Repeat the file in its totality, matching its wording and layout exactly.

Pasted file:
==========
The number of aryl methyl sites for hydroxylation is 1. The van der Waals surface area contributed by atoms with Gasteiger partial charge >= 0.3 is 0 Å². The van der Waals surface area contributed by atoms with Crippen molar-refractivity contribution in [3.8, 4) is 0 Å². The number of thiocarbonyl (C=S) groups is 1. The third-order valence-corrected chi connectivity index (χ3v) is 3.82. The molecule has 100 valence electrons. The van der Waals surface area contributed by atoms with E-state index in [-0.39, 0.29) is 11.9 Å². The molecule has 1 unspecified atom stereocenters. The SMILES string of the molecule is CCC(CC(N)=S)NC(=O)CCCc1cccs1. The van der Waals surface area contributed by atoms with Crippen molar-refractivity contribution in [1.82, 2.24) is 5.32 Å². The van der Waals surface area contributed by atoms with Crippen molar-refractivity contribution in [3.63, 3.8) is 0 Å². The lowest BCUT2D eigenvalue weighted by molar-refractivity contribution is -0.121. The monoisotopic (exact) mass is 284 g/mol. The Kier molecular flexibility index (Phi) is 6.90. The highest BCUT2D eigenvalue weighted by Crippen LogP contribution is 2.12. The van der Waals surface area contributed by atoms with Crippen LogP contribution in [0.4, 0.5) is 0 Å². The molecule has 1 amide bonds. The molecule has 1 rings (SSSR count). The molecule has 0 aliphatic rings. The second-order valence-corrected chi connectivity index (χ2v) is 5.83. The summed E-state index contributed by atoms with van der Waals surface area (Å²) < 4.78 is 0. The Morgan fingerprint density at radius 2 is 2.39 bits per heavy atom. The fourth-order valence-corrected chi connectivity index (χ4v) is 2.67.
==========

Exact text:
The number of aryl methyl sites for hydroxylation is 1. The van der Waals surface area contributed by atoms with Gasteiger partial charge >= 0.3 is 0 Å². The van der Waals surface area contributed by atoms with Crippen molar-refractivity contribution in [3.8, 4) is 0 Å². The number of thiocarbonyl (C=S) groups is 1. The third-order valence-corrected chi connectivity index (χ3v) is 3.82. The molecule has 100 valence electrons. The van der Waals surface area contributed by atoms with E-state index in [-0.39, 0.29) is 11.9 Å². The molecule has 1 unspecified atom stereocenters. The SMILES string of the molecule is CCC(CC(N)=S)NC(=O)CCCc1cccs1. The van der Waals surface area contributed by atoms with Crippen molar-refractivity contribution in [1.82, 2.24) is 5.32 Å². The van der Waals surface area contributed by atoms with Crippen molar-refractivity contribution in [3.63, 3.8) is 0 Å². The lowest BCUT2D eigenvalue weighted by molar-refractivity contribution is -0.121. The monoisotopic (exact) mass is 284 g/mol. The Kier molecular flexibility index (Phi) is 6.90. The highest BCUT2D eigenvalue weighted by Crippen LogP contribution is 2.12. The van der Waals surface area contributed by atoms with Crippen LogP contribution in [0.4, 0.5) is 0 Å². The molecule has 1 amide bonds. The molecule has 1 rings (SSSR count). The molecule has 0 aliphatic rings. The second-order valence-corrected chi connectivity index (χ2v) is 5.83. The summed E-state index contributed by atoms with van der Waals surface area (Å²) < 4.78 is 0. The Morgan fingerprint density at radius 2 is 2.39 bits per heavy atom. The fourth-order valence-corrected chi connectivity index (χ4v) is 2.67.